Polynomials and Representations XXX

Representations of GLn and Un

Note: all representations of topological groups are assumed to be continuous and finite-dimensional.

Here, we will look at representations of the general linear group GL_n \mathbb{C}. We fix the following notations:

  • G denotes GL_n\mathbb{C} for some fixed n;
  • K is the subgroup U_n \subset GL_n(\mathbb{C}) of unitary matrices; this group is compact.

Now, a representation

\rho: G = GL_n\mathbb{C}\to GL_N\mathbb{C}

is said to be continuousanalyticrationalpolynomial if it is so in each entry of GL_N\mathbb{C}. For example:

  • G \to \mathbb{C}^*, \ g \mapsto \det(g)^{m} is rational for each integer n but polynomial only for non-negative values of m.
  • G \to \mathbb{C}^*,\ g \mapsto |\det(g)| is continuous but not analytic.

Note that the above definition makes sense for G since it is an open subset of \mathbb{C}^{n^2}, the space of all n\times n matrices.

Definition. For a coordinate-free variant, we say that the representation \rho : G = GL_n\mathbb{C} \to GL(V) is continuous / analytic / rational / polynomial if:

  • for any v\in V and \alpha \in V^\vee, the function G\to \mathbb{C}, g\mapsto \alpha(\rho(g)(v)) is so.

Our focus is in analytic representations of G. For K, we will only look at continuous representations since it does not have a natural analytic structure. It turns out there is a correspondence between these two classes of representations, so the former can be analyzed using our earlier tools.

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Main Theorem

We begin with a basic result in complex analysis.

Theorem. Let f(z_1, \ldots, z_n) be an analytic function on \mathbb{C}^n. If f=0 on \mathbb{R}^n, then f=0.

Proof

When n=0, \mathbb{R}^n = \mathbb{C}^n has only one point so this is trivial. Suppose n>0 and f\ne 0. Treat f as a function in z_n and we get:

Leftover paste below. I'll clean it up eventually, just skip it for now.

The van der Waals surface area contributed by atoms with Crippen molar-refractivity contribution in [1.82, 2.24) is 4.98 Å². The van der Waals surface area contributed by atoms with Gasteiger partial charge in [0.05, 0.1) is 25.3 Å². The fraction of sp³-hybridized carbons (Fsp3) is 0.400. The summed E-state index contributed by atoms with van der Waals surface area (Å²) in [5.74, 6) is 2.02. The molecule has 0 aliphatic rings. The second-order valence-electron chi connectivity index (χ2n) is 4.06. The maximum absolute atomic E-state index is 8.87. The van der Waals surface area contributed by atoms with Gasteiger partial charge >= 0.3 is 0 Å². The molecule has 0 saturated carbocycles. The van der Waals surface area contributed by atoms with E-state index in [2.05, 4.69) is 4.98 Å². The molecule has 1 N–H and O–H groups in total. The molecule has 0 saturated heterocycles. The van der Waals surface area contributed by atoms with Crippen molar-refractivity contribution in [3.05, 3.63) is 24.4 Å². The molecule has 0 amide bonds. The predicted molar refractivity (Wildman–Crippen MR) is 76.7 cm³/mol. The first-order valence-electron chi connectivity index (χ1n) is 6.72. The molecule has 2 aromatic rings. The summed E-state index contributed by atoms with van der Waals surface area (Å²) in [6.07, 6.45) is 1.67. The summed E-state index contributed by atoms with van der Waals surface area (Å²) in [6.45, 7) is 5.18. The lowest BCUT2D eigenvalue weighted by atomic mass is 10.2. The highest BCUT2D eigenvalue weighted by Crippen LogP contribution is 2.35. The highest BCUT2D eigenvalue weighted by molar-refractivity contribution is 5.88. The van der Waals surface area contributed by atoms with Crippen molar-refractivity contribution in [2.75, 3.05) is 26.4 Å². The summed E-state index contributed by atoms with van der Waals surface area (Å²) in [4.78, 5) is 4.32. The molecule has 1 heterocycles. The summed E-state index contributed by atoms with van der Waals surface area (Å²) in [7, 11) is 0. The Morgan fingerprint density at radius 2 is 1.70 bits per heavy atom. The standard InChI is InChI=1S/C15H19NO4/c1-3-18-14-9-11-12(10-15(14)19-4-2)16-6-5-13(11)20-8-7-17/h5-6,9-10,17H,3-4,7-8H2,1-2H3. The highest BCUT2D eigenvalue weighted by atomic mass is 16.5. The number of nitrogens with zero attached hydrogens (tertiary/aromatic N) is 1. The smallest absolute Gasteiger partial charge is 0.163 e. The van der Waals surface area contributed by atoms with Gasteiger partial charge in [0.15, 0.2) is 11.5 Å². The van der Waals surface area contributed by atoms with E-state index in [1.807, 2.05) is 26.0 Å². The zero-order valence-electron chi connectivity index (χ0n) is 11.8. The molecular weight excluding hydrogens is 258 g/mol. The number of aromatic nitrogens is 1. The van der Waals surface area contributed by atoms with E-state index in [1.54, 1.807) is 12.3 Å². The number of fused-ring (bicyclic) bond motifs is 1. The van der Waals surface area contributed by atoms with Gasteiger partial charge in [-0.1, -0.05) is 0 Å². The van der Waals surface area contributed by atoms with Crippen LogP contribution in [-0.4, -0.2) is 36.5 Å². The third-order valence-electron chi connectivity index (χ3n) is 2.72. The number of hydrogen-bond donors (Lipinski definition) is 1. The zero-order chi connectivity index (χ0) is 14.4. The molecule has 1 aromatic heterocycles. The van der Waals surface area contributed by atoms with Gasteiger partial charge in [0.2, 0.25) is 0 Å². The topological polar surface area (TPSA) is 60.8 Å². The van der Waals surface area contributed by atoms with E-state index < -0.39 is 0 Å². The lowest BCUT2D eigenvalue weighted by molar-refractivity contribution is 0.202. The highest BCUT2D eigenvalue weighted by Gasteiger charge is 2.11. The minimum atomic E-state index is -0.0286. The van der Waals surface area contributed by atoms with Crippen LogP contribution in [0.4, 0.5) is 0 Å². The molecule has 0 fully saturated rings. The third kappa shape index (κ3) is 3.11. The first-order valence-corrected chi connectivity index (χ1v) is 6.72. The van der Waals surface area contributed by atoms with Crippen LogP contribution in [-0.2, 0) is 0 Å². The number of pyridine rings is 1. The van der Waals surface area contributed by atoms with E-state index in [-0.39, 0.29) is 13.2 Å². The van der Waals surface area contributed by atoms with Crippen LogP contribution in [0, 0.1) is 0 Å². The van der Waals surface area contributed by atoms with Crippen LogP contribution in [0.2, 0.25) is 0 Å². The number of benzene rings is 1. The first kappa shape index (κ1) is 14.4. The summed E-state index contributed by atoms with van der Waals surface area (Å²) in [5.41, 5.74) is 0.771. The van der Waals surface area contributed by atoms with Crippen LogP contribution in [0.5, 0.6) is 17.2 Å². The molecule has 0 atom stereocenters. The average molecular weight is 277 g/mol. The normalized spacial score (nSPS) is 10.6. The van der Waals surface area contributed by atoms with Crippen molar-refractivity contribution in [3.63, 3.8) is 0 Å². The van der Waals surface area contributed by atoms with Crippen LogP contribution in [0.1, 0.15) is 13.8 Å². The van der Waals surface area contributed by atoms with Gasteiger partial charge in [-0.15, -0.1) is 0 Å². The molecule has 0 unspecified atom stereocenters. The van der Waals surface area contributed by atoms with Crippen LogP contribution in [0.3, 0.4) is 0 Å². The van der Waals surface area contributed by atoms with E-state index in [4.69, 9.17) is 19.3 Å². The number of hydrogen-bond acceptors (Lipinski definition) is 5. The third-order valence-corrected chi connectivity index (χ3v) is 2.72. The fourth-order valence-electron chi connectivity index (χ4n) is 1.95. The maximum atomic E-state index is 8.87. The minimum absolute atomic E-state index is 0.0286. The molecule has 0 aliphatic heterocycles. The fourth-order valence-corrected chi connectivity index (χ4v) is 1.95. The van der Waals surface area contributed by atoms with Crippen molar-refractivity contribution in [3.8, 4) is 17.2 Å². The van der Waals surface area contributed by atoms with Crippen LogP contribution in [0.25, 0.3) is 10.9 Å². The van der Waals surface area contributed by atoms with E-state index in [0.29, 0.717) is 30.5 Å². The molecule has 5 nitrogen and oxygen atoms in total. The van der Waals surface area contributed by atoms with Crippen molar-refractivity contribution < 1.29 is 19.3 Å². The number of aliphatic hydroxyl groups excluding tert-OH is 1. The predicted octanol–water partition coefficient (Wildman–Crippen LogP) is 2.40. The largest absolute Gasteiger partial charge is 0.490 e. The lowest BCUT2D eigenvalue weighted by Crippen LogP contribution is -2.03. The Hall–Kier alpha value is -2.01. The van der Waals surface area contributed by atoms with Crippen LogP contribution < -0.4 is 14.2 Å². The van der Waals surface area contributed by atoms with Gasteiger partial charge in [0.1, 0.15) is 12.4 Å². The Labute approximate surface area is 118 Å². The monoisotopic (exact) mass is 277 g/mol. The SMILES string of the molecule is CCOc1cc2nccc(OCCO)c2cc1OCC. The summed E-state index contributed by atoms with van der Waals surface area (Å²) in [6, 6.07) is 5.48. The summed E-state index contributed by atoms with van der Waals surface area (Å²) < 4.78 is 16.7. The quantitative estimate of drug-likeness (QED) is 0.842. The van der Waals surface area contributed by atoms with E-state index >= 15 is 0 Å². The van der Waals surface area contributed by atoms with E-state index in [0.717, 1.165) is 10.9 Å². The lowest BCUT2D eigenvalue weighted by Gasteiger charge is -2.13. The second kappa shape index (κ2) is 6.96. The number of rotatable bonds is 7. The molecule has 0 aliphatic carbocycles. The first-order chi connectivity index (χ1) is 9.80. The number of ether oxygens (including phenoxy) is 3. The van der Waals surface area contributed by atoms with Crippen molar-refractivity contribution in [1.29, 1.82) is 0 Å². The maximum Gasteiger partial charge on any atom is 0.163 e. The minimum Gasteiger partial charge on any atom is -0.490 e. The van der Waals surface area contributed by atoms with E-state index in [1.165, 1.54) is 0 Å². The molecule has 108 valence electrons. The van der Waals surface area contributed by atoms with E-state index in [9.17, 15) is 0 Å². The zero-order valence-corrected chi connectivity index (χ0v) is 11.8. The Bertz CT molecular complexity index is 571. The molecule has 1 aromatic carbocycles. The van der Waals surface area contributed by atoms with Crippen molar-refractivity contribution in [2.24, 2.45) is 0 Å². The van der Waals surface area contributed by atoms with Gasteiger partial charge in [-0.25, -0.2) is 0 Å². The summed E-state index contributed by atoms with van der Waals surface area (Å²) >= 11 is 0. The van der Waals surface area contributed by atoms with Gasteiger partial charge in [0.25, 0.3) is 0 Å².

f(z_1, \ldots, z_n) = z_n^d g(z_1, \ldots, z_{n-1}) + z_n^{d+1} h(z_1, \ldots, z_n)

where g\ne 0 and h are analytic. Suppose f=0 on \mathbb{R}^n. Then f z_n^{-d} = g + z_n h is analytic and on \mathbb{R}^n - (\mathbb{R}^{n-1} \times \{0\}) it is zero; since this set is dense in \mathbb{R}^n, we have g + z_n h=0 on \mathbb{R}^n. Thus g=0 on \mathbb{R}^{n-1} \times \{0\}. By induction hypothesis, this gives g=0, a contradiction. ♦

From this, we obtain the following result, which is the main case of concern.

Main Lemma. If f : G\to\mathbb{C} is an analytic function and f|_K = 0, then f=0.

Proof

Let h : M_{n\times n}(\mathbb{C}) \cong \mathbb{C}^{n^2} \to \mathbb{C} be defined by h(A) := f(\exp(2\pi i A)), which is analytic. We have:

A \in M_{n\times n}(\mathbb{R})\implies \exp(2\pi i A) \in U_n= K

so h=0 when restricted to M_{n\times n}(\mathbb{R}). By the above theorem, h=0. Note that any diagonalizable matrix can be written as \exp(A) for some matrix A, so f(B) = 0 if B is diagonalizable. Since the set of diagonalizable matrices in GL_n\mathbb{C} is dense, f = 0. ♦

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Consequences

From the main lemma we get, in turn:

Corollary 1. Let V, W be finite-dimensional analytic representations of G. Then:

\text{Hom}_K(V, W) = \text{Hom}_G(V, W).

Proof

A linear map f:V\to W is G-equivariant if and only if for each g\in G\rho_W(g)\circ f = f\circ \rho_V(g). This is equivalent to:

\lambda \in \text{Hom}_\mathbb{C}(V, W)^\vee, g\in G \implies\lambda(\rho_W(g) \circ f - f\circ \rho_V(g))= 0.

Since f, \rho_V(g), \rho_W(g), \lambda are all analytic, by the main lemma, this condition remains equivalent when we replace G by K, in which case the condition says that f\in \text{Hom}_K(V, W). ♦

Corollary 2. Let V, W be finite-dimensional analytic G-modules. They are isomorphic as G-modules ⇔ they are isomorphic as K-modules.

Proof

Indeed, saying V\cong W (as G– or K-modules) just means there is an invertible f\in \text{Hom}_G(V, W) or \text{Hom}_K(V, W). Apply corollary 1. ♦

Corollary 3. Let V be a finite-dimensional analytic G-module. A subspace W\subseteq V is G-invariant ⇔ it is K-invariant. Hence V is irreducible as a G-module ⇔ it is irreducible as a K-module.

Proof

W is G-invariant if and only if for all g\in G, \rho_V(g)(W) \subseteq W; this is equivalent to:

  • if w\in W and \lambda \in V^\vee satisfies \lambda(W) =0, then the function G\to \mathbb{C}, g \mapsto \lambda(\rho_V(g)(w)) vanishes.

By corollary 1, this condition is equivalent when we replace G by K, but now the condition says \rho_V(g)(W)\subseteq W for all g\in K. ♦

Summary

Let V be a finite-dimensional analytic representation of G. Since K is compact, V as a K-module can be written as a direct sum of irreps:

V = W_1^{\oplus m_1} \oplus W_2^{\oplus m_2} \oplus \ldots \oplus W_r^{\oplus m_r},

where the W_i are pairwise non-isomorphic K-irreps. By corollary 3, each W_i is a G-irrep; the W_i are also pairwise non-isomorphic G-modules by corollary 2.

Question

Given a K-module, can we necessarily lift it to an analytic G-module? We will explore this in the next article.

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